I went to see this at the Embassy, in the main auditorium. My first plan had been to see it at the Roxy on Sunday, but that sold out. And shortly after my plan B, this one sold out. I heard that it’s gotten a general theatrical release, which is nice – better outcome than for Cabin in the Woods, which was a far more challenging film. The name Joss Whedon carries a lot of water these days: another billion-dollar grossing mega-blockbuster? Much Ado About Nothing could hardly be more different than The Avengers, and I imagine its box-office fate will be similarly understated.
Understated is the word. Filmed on a single set, Whedon’s own house, with only natural lighting, on black-and-white film, with a small number of non-diagetic musical interludes written by … Whedon. The cast are almost all ex-luminaries of Whedon’s other work, and so the fan audience will find everything safe, comfortable, familiar – intimate. And the story from Much Ado About Nothing is one of the original templates of the Romantic Comedy genre that seems ubiquitous in modern times, so that is similarly unthreatening. In many ways, if it were not already appropriated for something entirely different, I would use the term “fan service”. Perhaps in service to the fans is a better descriptor – there is hardly anyone I know who didn’t enjoy seeing the Whedon alumni being comedic. To that extent, it reminded me of MGM’s Grand Hotel – a film designed and billed as a galaxy of stars, where even the walk-on parts were well known actors.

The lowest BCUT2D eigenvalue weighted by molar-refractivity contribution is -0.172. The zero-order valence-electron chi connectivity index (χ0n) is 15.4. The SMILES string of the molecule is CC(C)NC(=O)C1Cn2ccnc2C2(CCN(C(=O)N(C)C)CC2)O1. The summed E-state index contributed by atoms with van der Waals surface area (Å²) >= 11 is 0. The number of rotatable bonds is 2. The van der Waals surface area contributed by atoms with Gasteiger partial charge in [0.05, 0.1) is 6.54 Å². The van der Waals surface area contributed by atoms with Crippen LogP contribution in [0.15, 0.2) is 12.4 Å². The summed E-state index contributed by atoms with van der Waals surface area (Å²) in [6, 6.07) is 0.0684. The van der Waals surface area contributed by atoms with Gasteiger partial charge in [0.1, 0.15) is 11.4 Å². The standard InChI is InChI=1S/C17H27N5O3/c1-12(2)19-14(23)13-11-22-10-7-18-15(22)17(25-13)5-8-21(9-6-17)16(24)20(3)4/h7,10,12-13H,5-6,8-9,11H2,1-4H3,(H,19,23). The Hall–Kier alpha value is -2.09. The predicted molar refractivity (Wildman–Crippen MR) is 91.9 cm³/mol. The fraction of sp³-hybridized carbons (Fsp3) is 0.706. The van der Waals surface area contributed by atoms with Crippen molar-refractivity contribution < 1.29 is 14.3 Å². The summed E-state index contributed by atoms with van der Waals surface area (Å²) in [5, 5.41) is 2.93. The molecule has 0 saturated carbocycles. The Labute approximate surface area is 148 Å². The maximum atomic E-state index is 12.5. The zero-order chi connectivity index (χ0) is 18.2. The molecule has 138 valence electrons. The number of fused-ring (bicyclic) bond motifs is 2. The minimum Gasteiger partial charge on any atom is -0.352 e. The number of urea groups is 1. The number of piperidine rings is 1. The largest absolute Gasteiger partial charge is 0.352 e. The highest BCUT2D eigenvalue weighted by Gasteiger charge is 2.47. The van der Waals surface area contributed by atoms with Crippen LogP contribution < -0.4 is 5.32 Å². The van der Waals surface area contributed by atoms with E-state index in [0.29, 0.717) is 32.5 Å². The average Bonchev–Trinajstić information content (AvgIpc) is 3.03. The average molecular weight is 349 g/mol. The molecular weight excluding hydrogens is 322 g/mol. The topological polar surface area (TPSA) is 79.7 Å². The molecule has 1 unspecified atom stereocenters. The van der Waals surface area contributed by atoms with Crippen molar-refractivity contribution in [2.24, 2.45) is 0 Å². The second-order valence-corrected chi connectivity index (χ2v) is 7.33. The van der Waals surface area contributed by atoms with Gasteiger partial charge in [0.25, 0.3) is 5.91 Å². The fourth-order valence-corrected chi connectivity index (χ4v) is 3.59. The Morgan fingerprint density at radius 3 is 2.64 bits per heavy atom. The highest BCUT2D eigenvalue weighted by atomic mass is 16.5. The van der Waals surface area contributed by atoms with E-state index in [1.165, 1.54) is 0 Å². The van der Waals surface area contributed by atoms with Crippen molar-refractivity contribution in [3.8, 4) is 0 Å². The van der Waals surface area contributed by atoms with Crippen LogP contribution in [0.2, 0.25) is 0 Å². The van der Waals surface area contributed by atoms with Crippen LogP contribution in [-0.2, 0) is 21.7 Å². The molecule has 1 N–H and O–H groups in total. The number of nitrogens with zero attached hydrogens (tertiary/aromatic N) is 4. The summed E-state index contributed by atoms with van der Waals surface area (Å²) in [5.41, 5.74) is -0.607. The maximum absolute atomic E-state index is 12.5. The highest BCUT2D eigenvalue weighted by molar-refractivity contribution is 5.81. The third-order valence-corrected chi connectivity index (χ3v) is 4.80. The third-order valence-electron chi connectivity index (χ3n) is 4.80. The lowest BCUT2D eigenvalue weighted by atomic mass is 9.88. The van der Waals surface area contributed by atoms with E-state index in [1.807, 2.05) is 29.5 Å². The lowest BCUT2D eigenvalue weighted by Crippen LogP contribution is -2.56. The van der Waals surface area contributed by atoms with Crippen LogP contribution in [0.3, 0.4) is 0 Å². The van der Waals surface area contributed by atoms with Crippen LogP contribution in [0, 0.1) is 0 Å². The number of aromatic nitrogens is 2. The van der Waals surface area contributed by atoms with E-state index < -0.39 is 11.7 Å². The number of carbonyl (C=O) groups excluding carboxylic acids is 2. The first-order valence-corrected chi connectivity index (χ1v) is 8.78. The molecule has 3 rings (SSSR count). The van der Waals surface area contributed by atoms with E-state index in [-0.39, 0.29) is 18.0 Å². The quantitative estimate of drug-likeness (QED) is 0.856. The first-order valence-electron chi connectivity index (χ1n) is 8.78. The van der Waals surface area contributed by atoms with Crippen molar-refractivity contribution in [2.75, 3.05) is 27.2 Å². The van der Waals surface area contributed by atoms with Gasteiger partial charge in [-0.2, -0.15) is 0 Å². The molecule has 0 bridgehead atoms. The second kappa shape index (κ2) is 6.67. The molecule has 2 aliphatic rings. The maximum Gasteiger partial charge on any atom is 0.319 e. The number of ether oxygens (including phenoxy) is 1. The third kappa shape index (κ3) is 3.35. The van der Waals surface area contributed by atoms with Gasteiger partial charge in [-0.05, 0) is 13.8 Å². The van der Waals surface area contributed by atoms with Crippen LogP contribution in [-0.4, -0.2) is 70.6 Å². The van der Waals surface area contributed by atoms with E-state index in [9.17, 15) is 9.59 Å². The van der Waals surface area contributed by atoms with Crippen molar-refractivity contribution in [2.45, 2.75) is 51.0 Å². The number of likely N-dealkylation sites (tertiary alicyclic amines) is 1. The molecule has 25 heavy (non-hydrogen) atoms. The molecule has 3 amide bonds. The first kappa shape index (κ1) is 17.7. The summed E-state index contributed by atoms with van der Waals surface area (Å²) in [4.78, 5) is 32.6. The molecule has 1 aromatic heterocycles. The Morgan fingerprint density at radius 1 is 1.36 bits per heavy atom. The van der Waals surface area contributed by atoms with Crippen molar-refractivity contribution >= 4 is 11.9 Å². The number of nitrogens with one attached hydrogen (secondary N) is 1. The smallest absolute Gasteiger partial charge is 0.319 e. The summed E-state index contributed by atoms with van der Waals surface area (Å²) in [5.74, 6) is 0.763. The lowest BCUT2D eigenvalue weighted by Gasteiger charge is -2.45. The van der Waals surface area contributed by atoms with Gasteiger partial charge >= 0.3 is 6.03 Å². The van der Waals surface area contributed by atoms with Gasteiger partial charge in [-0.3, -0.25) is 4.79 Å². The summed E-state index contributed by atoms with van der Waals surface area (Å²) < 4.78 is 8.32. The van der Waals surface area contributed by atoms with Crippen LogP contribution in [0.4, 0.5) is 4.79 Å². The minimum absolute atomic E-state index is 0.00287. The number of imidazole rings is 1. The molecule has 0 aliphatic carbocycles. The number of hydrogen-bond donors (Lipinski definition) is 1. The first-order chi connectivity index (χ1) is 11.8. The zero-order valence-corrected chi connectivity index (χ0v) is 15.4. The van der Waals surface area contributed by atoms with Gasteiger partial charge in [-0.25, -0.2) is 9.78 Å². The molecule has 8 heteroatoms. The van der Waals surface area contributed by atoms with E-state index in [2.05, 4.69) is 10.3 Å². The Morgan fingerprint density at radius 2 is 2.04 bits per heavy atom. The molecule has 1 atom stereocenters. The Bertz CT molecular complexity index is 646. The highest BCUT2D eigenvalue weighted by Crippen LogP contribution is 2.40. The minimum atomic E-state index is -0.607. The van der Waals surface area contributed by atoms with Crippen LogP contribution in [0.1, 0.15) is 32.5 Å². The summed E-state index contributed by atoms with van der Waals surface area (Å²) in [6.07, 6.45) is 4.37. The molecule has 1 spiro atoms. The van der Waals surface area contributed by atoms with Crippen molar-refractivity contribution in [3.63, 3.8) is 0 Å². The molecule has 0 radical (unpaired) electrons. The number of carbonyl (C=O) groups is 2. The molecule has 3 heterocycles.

This is another film that succeeds at least partially on the basis of obfuscating the problems it’s overcoming. These problems originate with Shakespeare’s script, because there have been epochal and tectonic changes in all aspects of theatre over the past 400 years; we could start with blank verse – the rhythm of it is important to some actors, not to others, so that most productions end up at least a little schizophrenic. Shakespeare is also happy to have a slightly higher level of contrivance than a modern audience is probably used to – there is a greater need for willing suspension of disbelief. Not insurmountable problems, but it’s sometimes frustrating to see a production that fails to even recognize them.
I would like to see this film succeed, and not just because it is as humorous as any other romantic comedy you might name for the past half-dozen years. I think that this film represents an example of film-making based on solid fundamentals. Get a great cast of great actors, get a script that’s good, tell a story first and foremost. The films that have disappointed me in recent times have generally failed in one of those fundamental ways, and tried to overcome whatever fundamental weakness through being spectacular. In almost every instance, I would have been happier with a heap less flash if it meant a bit more substance.
Having said all that, Much Ado About Nothing, is not a great film. It is a better-than-adequate film that shows quite well how much you can do with just the basics.